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Severe water intoxication and secondary depressive syndrome in relation to delusional infestation

Authors Lai J, Lu Q, Xu Y, Hu S

Received 22 December 2015

Accepted for publication 13 January 2016

Published 29 February 2016 Volume 2016:12 Pages 517—521

DOI https://doi.org/10.2147/NDT.S102993

Checked for plagiarism Yes

Review by Single-blind

Peer reviewers approved by Dr Colin Mak

Peer reviewer comments 3

Editor who approved publication: Professor Wai Kwong Tang


Jianbo Lai,1 Qiaoqiao Lu,1 Yi Xu,1,2 Shaohua Hu1,2

1Department of Psychiatry, First Affiliated Hospital, Zhejiang University School of Medicine, Hangzhou, People’s Republic of China; 2The Key Laboratory of Mental Disorder’s Management in Zhejiang Province, Hangzhou, People’s Republic of China

Abstract: This study presents a case of severe water intoxication in a female patient with delusional infestation. Self-induced excessive water ingestion is a rare medical condition, which has not been reported in patients with delusional infestation yet. The patient in this case study was a 60-year-old Chinese woman, who was admitted to our hospital because of a feeling of skin infestation. She suffered from loss of consciousness and generalized tonic–clonic seizure after drinking 12 L of water during bowel cleansing before colonoscopy. Sufficient laboratory and imaging examinations were performed to exclude other possible causes of severe hyponatremia, such as hypothyroidism, diabetes insipidus, and syndrome of inappropriate antidiuretic hormone. Besides, the cystic lesion in the posterior pituitary revealed by cranial magnetic resonance imaging was not accountable for her delusional symptoms as well as excessive drinking behavior. Her delusional symptoms were in complete remission with a combination of risperidone and aripiprazole. However, nearly 3 months after discharge, this patient suffered from depressed mood and was diagnosed with depressive syndrome, and even attempted suicide. This case highlights the possibility of self-induced water intoxication in patients with delusional infestation, inevitably adding to the complexity of the disease, and indicates the necessity of precautions for secondary psychotic or mood problems after symptomatological remission.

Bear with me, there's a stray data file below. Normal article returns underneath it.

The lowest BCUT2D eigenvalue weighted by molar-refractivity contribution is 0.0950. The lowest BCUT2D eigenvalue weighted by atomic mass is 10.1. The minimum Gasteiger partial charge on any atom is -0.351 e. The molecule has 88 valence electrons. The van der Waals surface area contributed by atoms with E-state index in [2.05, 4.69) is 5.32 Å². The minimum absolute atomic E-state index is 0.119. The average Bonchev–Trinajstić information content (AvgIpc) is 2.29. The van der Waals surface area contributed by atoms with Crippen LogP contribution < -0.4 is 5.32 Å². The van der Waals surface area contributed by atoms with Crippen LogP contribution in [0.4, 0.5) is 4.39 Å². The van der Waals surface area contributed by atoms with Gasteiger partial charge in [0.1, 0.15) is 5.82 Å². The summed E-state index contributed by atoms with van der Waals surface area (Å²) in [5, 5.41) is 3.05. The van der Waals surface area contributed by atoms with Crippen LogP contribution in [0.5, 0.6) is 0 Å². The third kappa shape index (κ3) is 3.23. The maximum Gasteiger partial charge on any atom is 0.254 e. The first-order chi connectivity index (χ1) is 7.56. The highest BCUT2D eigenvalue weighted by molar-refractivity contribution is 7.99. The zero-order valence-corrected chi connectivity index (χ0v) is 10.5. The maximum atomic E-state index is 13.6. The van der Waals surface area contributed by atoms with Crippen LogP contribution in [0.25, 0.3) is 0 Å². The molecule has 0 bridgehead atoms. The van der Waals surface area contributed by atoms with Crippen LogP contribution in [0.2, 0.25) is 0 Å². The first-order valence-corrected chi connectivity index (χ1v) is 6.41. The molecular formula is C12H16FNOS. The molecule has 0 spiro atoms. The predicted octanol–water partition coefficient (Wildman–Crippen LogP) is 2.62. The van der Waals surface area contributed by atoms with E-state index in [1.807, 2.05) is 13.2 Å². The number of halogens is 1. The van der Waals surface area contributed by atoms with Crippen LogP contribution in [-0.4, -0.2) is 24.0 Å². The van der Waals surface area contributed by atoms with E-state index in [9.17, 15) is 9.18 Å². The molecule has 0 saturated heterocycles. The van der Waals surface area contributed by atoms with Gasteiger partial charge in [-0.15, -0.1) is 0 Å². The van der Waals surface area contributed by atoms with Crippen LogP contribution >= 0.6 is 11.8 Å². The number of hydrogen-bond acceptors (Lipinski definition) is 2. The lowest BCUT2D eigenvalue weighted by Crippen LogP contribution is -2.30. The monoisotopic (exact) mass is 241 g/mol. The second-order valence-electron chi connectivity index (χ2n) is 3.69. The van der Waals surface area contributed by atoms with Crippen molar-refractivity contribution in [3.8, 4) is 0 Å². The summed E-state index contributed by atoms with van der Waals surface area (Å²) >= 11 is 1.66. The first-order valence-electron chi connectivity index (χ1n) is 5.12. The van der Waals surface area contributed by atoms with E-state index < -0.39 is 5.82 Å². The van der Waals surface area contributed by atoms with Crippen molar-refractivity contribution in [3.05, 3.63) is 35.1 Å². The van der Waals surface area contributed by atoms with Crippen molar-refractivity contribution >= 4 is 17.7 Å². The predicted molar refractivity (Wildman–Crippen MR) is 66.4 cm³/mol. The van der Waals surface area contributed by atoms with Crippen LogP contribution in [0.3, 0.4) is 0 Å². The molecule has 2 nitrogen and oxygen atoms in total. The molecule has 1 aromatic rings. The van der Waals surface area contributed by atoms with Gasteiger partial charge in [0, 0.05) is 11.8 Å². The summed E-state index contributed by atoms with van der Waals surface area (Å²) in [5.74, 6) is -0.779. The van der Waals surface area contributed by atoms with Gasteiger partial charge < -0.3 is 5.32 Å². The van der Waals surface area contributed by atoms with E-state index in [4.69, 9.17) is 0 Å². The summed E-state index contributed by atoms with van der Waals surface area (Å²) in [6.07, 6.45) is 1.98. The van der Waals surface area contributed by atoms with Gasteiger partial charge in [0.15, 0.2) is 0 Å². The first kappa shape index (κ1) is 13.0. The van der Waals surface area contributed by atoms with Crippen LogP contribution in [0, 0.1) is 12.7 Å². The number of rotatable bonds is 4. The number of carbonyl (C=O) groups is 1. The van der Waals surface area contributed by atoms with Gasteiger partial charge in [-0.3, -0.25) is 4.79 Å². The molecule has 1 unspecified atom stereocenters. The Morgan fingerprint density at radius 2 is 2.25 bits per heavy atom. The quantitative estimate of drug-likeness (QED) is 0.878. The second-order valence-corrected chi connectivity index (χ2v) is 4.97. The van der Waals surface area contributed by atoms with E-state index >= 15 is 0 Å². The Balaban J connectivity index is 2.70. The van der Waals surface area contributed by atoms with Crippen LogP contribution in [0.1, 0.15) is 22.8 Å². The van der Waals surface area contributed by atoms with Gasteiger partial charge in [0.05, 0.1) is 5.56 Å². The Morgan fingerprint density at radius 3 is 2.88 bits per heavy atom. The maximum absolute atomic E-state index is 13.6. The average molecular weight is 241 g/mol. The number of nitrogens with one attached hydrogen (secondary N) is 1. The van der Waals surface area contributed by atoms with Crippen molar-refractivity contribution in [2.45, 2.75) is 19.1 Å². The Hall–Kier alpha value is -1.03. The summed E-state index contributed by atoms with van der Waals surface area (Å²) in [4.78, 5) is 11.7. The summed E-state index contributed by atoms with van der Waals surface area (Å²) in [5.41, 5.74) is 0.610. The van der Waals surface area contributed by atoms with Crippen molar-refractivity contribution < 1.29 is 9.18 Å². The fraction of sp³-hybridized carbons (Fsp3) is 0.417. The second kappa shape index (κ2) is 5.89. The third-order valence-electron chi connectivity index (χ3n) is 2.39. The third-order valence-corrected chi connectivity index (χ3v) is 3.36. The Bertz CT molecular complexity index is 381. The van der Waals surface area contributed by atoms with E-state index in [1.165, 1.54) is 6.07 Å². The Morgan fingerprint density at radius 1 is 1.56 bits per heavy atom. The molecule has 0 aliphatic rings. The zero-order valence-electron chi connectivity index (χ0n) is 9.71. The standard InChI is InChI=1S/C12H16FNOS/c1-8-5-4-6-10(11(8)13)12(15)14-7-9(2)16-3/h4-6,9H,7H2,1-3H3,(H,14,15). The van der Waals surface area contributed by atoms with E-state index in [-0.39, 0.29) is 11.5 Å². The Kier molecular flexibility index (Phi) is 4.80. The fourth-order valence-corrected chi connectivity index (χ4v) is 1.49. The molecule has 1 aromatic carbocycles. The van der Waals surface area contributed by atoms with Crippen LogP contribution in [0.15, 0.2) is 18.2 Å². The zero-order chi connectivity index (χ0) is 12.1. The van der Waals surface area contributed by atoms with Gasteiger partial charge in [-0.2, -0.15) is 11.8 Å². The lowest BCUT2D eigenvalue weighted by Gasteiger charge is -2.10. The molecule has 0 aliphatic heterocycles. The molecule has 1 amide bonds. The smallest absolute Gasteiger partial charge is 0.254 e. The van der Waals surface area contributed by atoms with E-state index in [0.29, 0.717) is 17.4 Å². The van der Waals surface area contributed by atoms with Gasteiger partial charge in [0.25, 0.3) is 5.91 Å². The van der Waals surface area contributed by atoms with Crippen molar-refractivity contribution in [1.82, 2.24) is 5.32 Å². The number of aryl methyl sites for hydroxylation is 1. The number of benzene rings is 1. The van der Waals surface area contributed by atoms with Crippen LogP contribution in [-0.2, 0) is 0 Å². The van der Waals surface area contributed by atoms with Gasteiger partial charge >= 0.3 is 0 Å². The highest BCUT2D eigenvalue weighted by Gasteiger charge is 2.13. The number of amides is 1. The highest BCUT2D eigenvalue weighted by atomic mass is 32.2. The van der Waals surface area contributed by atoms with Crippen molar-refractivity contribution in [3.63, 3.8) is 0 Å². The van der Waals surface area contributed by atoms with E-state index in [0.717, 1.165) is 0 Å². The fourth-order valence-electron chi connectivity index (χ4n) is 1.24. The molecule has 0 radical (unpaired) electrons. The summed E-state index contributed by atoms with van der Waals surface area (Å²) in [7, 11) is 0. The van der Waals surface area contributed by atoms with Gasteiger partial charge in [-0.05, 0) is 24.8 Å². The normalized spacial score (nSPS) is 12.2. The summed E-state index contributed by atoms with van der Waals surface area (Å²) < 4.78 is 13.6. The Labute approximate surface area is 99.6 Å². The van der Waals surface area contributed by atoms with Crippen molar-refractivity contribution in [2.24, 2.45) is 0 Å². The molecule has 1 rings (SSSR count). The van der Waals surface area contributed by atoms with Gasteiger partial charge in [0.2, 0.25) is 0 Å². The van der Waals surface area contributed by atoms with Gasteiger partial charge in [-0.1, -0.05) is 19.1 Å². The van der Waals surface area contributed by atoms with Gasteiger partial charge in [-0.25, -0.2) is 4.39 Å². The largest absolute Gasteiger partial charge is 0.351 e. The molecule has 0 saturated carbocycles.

Keywords: delusional infestation, depressive syndrome, suicide, water intoxication

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